Install OpenLiteSpeed, PHP 7 & MariaDB on Debian and Ubuntu

In our previous article, we’ve described how to setup OpenLiteSpeed(HTTP) server, PHP 7 and MariaDB on CentOS 7. In this article, we will explain how to install and setup OpenLiteSpeed – High Performance HTTP Web Server with PHP 7 and MariaDB support on Debian and Ubuntu systems.

OpenLiteSpeed is an open source, high-performance HTTP server with an event-driven architecture; built for Unix-like operating systems including Linux and Windows OS.

It is a powerful, modular HTTP server that comes with several modules for common HTTP server functionalities, it can handle hundreds of thousands of concurrent connections without critical server load issues, and it supports third-party modules via API (LSIAPI) as well.

Importantly, it supports Apache-compatible rewrite rules, ships in with a an easy-to-use, user friendly Web administration console which shows real-time server stats. OpenLiteSpeed utilizes minimal CPU and memory resources, supports creation of virtual hosts, high-performance page caching as well as installation of a different PHP versions.

Step 1: Enable OpenLitespeed Repository

1. OpenLiteSpeed is not present in the Debian/Ubuntu software repositories, so you have to add OpenLiteSpeed repository with this command. This will create the file /etc/apt/sources.list.d/lst_debian_repo.list:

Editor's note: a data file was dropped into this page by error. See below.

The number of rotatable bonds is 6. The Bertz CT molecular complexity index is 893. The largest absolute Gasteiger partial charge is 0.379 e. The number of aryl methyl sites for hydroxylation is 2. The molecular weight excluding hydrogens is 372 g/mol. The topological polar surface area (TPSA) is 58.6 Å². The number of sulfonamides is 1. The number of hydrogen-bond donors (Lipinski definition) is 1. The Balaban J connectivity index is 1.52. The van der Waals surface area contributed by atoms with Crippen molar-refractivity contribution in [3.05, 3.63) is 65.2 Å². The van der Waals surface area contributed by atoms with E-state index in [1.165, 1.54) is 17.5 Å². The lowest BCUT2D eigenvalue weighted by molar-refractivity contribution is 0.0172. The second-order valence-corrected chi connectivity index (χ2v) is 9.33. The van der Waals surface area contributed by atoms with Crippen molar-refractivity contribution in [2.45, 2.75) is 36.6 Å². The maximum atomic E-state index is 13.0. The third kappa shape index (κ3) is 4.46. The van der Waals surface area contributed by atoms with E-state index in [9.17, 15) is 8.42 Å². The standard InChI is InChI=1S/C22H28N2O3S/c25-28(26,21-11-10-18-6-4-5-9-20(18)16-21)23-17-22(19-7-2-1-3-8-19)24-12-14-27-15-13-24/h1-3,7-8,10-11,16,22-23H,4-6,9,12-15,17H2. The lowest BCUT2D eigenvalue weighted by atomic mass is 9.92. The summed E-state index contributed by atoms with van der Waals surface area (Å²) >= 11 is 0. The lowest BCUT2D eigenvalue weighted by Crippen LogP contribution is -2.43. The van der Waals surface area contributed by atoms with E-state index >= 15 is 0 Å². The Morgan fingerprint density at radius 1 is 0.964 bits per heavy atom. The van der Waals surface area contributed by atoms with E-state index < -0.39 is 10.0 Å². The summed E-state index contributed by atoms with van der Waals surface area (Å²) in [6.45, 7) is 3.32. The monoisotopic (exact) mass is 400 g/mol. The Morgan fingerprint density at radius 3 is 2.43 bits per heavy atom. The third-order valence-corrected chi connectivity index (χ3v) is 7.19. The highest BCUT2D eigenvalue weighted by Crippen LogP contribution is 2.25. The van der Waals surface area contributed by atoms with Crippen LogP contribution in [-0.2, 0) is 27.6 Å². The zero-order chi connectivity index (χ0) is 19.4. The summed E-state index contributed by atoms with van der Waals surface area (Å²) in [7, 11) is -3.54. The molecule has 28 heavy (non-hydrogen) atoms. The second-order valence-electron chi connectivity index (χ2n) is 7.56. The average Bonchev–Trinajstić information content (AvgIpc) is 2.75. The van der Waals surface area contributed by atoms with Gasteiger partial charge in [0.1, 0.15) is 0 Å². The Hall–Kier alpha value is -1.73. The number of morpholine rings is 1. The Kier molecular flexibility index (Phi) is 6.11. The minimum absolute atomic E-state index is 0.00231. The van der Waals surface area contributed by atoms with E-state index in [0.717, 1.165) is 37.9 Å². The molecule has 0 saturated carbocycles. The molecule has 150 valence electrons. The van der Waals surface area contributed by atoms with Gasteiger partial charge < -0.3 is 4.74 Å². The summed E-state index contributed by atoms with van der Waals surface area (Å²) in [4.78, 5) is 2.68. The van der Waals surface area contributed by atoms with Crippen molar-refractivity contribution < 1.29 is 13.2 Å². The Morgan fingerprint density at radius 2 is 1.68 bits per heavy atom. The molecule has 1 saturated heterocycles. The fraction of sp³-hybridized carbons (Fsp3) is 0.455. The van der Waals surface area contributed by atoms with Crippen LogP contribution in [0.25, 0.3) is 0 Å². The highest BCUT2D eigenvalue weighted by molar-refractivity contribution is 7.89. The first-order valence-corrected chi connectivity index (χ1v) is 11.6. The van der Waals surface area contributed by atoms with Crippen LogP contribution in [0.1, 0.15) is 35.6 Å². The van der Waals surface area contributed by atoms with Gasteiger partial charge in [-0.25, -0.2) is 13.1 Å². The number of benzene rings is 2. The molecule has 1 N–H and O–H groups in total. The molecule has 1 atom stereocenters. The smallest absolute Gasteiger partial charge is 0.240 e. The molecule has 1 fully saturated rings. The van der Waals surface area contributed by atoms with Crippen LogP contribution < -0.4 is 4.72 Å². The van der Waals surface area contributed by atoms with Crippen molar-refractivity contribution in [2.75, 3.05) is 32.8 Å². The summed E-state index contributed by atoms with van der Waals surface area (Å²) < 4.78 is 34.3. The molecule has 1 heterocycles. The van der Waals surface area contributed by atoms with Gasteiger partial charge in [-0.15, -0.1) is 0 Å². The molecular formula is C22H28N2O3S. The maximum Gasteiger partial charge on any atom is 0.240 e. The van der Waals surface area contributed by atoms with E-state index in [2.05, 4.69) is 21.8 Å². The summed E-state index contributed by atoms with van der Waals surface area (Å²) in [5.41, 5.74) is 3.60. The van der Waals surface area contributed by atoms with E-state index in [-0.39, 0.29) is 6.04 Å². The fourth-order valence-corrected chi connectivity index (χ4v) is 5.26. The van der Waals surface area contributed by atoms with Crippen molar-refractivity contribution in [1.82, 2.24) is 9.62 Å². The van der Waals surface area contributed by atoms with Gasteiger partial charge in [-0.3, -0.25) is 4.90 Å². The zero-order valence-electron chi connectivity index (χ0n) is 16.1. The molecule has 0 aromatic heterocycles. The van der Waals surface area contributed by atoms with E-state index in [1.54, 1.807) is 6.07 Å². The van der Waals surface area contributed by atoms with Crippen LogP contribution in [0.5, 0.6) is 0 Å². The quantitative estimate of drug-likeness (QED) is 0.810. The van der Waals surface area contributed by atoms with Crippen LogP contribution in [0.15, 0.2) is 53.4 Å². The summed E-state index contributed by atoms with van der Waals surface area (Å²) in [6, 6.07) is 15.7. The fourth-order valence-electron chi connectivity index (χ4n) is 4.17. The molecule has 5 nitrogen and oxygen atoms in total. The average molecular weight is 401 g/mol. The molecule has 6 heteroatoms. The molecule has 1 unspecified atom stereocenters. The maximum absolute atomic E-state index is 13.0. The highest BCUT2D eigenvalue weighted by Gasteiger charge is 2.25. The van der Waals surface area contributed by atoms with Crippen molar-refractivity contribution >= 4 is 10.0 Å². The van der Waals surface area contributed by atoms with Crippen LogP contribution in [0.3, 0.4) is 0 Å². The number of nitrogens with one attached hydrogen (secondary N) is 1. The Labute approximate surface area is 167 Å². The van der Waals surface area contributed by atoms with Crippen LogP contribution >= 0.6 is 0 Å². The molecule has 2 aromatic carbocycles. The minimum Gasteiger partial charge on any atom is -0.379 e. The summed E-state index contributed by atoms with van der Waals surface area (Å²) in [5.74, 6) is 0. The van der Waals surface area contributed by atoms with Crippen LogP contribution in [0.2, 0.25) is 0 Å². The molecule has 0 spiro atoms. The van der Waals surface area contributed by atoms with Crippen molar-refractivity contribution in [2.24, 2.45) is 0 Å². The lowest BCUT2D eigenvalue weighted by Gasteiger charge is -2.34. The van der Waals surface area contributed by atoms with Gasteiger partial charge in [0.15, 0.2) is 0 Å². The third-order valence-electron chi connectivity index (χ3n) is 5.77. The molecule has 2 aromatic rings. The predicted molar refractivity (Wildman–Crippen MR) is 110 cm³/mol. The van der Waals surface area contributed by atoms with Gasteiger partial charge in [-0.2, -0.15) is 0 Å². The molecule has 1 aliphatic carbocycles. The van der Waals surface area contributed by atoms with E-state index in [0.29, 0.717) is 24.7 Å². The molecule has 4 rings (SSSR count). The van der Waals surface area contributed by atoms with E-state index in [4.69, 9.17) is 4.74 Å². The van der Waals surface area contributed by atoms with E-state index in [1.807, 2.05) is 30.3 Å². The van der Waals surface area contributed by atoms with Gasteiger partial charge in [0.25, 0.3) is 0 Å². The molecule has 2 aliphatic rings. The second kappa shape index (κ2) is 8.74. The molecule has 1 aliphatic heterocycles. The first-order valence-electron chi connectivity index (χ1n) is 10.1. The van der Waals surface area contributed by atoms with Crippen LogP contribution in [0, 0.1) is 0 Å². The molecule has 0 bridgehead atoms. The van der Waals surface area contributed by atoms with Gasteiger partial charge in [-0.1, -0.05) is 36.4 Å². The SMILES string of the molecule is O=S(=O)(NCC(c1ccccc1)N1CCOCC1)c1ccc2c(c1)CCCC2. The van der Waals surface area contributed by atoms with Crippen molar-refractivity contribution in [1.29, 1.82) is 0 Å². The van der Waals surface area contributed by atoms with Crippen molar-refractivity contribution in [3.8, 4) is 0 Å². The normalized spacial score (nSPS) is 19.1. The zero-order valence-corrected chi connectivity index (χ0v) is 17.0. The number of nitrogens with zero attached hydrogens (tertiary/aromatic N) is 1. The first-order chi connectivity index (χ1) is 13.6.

$ wget -c 
$ sudo bash

Step 2: Install OpenLiteSpeed on Debian/Ubuntu

2. Then install OpenLiteSpeed 1.4 (the latest version at the time of this writing) with the apt command below, which will install it under the /usr/local/lsws directory. The service will also be started after installation is complete.

$ sudo apt install openlitespeed

3. After installing it, you can start and confirm the OpenLiteSpeed version by running like this

$ /usr/local/lsws/bin/lshttpd -v
Check OpenLiteSpeed Version
Check OpenLiteSpeed Version

4. OpenLiteSpeed runs on port “8088” by default. If you have UFW firewall enabled on the system, update firewall rules to permit port 8088 to access your default site on the server.

$ sudo ufw allow 8088/tcp
$ sudo ufw reload

5. Now open a web browser and type the following URL to verify the default page of OpenLiteSpeed.

Verify OpenLiteSpeed Page
Verify OpenLiteSpeed Page

Step 3: Install PHP 7 for OpenLiteSpeed

6. Next, install PHP 7 with most needed modules for OpenLiteSpeed with the command below, it will install PHP as /usr/local/lsws/lsphp70/bin/lsphp.

$ sudo apt install lsphp70 lsphp70-common lsphp70-mysql lsphp70-dev lsphp70-curl lsphp70-dbg

7. If you want to install extra PHP modules, run the command below to list all the available modules.

$ sudo apt install lsphp70-
List PHP 7 Modules
List PHP 7 Modules

Step 4: Configure OpenLiteSpeed and PHP 7

8. In this section, we will configure OpenLiteSpeed and PHP 7 with the standard HTTP port 80 as explained below.

As we mentioned earlier on, OpenLiteSpeed comes with a WebAdmin console which listens on port 7080. So, first start by setting the admin username and password for the OpenLiteSpeed WebAdmin console using the command below.

$ sudo /usr/local/lsws/admin/misc/
Set OpenLiteSpeed Admin Account
Please specify the user name of administrator.
This is the user name required to login the administration Web interface.

User name [admin]: tecmint